Posts Tagged Fire Pink
Fire Pinks have always been one of my favorite native wildflowers. I’m lucky enough to have a small patch spontaneously maintain itself on a sunny hill in my back yard. I don’t have to do anything but appreciate them every year when they bloom, which in my yard, is usually in late May. I wrote about my Fire Pinks in a post here a few years back.
I’m mentioning this lovely wildflower today — and yes, I know it’s red, not pink (see my earlier post for an explanation) — because it has just been named the 2015 North Carolina Wildflower of the Year. Here’s an excerpt from the news release I just received:
Chapel Hill – Fire-pink (Silene virginica), one of the most stunning native perennials of the eastern United States, has been named the 2015 North Carolina Wildflower of the Year by the North Carolina Botanical Garden (NCBG) and the Garden Club of North Carolina, Inc.
For a Wildflower of the Year brochure and packet of fire-pink seeds, send a stamped, self-addressed, business envelope with attention to NCWFOY 2015 to North Carolina Botanical Garden, UNC–Chapel Hill, CB 3375, Chapel Hill, NC 27599-3375.
The NCBG and the Garden Club of North Carolina work together to promote the use of native plants in home gardens. Each year since 1982, a showy, native perennial has been chosen and seeds of that wildflower are distributed to interested gardeners. To view a list of the past 33 North Carolina Wildflowers of the Year, visit the Garden’s website: ncbg.unc.edu/north-carolina-wildflower-of-the-year
We’re talking free seeds, people. All you need to supply is a stamped, self-addressed business envelope. Once you’ve established this wildflower in your garden, I predict it will stay with you through the years without any additional work on your part. And, no, I’ve never noticed the deer eating it. There’s so much to eat during its bloom period, I doubt deer would ever bother with something so relatively small.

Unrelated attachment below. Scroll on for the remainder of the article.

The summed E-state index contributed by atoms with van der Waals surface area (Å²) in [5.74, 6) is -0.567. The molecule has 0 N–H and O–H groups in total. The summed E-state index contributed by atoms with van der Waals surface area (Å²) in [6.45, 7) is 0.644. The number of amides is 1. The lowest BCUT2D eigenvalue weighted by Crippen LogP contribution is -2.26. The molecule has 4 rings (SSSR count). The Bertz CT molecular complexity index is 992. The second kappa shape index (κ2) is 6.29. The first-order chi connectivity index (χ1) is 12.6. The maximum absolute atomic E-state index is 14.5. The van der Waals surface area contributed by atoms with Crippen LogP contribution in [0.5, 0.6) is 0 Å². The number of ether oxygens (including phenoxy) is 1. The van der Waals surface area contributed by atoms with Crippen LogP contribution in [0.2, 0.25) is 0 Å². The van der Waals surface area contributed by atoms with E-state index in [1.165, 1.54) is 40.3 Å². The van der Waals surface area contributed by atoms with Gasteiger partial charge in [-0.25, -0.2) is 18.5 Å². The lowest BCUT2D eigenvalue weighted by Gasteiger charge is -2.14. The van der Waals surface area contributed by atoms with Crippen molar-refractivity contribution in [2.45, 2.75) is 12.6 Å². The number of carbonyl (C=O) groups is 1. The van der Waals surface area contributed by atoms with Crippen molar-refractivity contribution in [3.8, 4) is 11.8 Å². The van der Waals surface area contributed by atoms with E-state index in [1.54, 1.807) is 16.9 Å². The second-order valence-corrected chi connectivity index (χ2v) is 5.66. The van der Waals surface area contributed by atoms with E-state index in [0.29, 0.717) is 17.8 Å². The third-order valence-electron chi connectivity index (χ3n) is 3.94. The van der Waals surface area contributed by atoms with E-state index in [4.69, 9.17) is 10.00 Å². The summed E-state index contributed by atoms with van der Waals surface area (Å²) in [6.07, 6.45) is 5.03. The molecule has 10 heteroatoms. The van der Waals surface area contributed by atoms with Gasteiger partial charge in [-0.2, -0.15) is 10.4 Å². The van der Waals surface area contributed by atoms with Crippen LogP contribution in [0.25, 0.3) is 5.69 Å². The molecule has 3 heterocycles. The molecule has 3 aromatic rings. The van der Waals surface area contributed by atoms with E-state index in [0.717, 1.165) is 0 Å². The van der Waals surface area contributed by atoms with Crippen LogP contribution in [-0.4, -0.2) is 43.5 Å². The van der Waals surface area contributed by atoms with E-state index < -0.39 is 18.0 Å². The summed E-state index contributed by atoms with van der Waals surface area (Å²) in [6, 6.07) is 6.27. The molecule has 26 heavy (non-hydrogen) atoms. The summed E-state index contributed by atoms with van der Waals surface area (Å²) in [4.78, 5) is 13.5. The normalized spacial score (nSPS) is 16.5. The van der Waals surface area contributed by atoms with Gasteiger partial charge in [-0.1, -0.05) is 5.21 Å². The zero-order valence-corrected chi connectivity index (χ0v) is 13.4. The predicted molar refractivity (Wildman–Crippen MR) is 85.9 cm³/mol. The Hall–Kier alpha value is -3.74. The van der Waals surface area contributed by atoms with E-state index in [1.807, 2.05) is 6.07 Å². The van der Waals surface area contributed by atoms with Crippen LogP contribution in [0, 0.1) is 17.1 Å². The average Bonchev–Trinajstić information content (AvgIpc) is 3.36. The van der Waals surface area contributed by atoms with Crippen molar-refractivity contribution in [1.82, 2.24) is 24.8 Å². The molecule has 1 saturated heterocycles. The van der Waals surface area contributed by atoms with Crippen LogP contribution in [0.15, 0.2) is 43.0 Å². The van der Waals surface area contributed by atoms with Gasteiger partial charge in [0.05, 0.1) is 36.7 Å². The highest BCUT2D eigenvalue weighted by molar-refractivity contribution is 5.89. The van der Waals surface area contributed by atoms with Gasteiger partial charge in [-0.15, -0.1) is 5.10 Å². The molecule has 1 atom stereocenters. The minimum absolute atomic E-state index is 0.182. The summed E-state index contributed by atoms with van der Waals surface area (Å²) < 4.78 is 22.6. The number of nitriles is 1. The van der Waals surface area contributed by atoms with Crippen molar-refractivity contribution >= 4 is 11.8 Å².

I think this is a wonderful way to expose more gardeners to some of our most lovely native wildflowers. Thanks to the NC Botanical Garden and the Garden Club of North Carolina for keeping this successful program going for so many years!
Living on our five acres of relatively healthy southeastern Piedmont land brings occasional floral and faunal surprises. After the massive flooding of Hurricane Fran a decade ago, I spied a River Otter sunbathing on a log in my creek. That was a one-time surprise.
A more reliable surprise is the blooming of the Fire Pinks (Silene virginica) every year in my back yard. I didn’t plant them; they were here when we got here, growing on a slightly eroding, west-facing hillside — the opposite side of the slope down to the creek where the Blood Roots reign every spring.
These crimson show-stoppers are impossible to miss when they’re in bloom, and pretty much invisible the rest of the time. Basal rosettes of leaves keep a low profile until it’s time to send up bloom stalks. These wildflowers are described in my books as short-lived perennials, so I’m assuming that the 20+ years of Fire Pink blooms that we’ve had are due to the flowers self-sowing on their own. I certainly haven’t tried to interfere with them in any way.
My books tell me they tend to be weak-stemmed, but I think that’s only if you try to pamper them by putting them in good garden soil. They naturally occur on rocky slopes in dappled shade, which is exactly where mine have thrived all these years.
Fire Pinks are considered to be in the Catchfly genus, which refers to the sticky hairs on their flowers. These are thought to be adaptations for slowing down non-pollinating insects. I’m guessing their preferred pollinators hover, rather than land on the booby-trapped petals.
If you look at one up close, you can see why these bright red flowers are called Fire Pinks. The Pink refers to the serrated edges on the petals, as if someone had taken pinking shears to their edges. See what I mean here:
If you click on the above photo to see a bigger image, you can really see the serrated edges of the petals.
I think they are lovely little wildflowers, and they need no help from me to flourish. I’ve seen them growing on steep hills along back roads that aren’t mowed often. And for my benign neglect, I am rewarded with crimson Fire Pinks just as summer begins to sizzle — a floral surprise I enjoy every year.